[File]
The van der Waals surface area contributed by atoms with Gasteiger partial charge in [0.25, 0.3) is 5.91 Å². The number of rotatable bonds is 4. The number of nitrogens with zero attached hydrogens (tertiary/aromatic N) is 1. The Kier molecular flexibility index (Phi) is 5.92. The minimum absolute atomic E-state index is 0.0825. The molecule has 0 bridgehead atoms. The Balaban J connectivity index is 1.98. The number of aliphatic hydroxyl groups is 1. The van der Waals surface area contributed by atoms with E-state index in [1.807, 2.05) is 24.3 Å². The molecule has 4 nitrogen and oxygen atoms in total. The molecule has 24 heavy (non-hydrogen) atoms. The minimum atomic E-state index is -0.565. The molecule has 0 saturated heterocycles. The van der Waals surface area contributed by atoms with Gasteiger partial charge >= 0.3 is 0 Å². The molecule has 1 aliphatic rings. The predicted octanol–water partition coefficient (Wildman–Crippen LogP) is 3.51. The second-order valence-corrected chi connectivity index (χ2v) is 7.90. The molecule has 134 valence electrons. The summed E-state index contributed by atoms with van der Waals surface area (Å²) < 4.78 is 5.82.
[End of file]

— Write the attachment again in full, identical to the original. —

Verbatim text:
The van der Waals surface area contributed by atoms with Gasteiger partial charge in [0.25, 0.3) is 5.91 Å². The number of rotatable bonds is 4. The number of nitrogens with zero attached hydrogens (tertiary/aromatic N) is 1. The Kier molecular flexibility index (Phi) is 5.92. The minimum absolute atomic E-state index is 0.0825. The molecule has 0 bridgehead atoms. The Balaban J connectivity index is 1.98. The number of aliphatic hydroxyl groups is 1. The van der Waals surface area contributed by atoms with E-state index in [1.807, 2.05) is 24.3 Å². The molecule has 4 nitrogen and oxygen atoms in total. The molecule has 24 heavy (non-hydrogen) atoms. The minimum atomic E-state index is -0.565. The molecule has 0 saturated heterocycles. The van der Waals surface area contributed by atoms with Gasteiger partial charge >= 0.3 is 0 Å². The molecule has 1 aliphatic rings. The predicted octanol–water partition coefficient (Wildman–Crippen LogP) is 3.51. The second-order valence-corrected chi connectivity index (χ2v) is 7.90. The molecule has 134 valence electrons. The summed E-state index contributed by atoms with van der Waals surface area (Å²) < 4.78 is 5.82.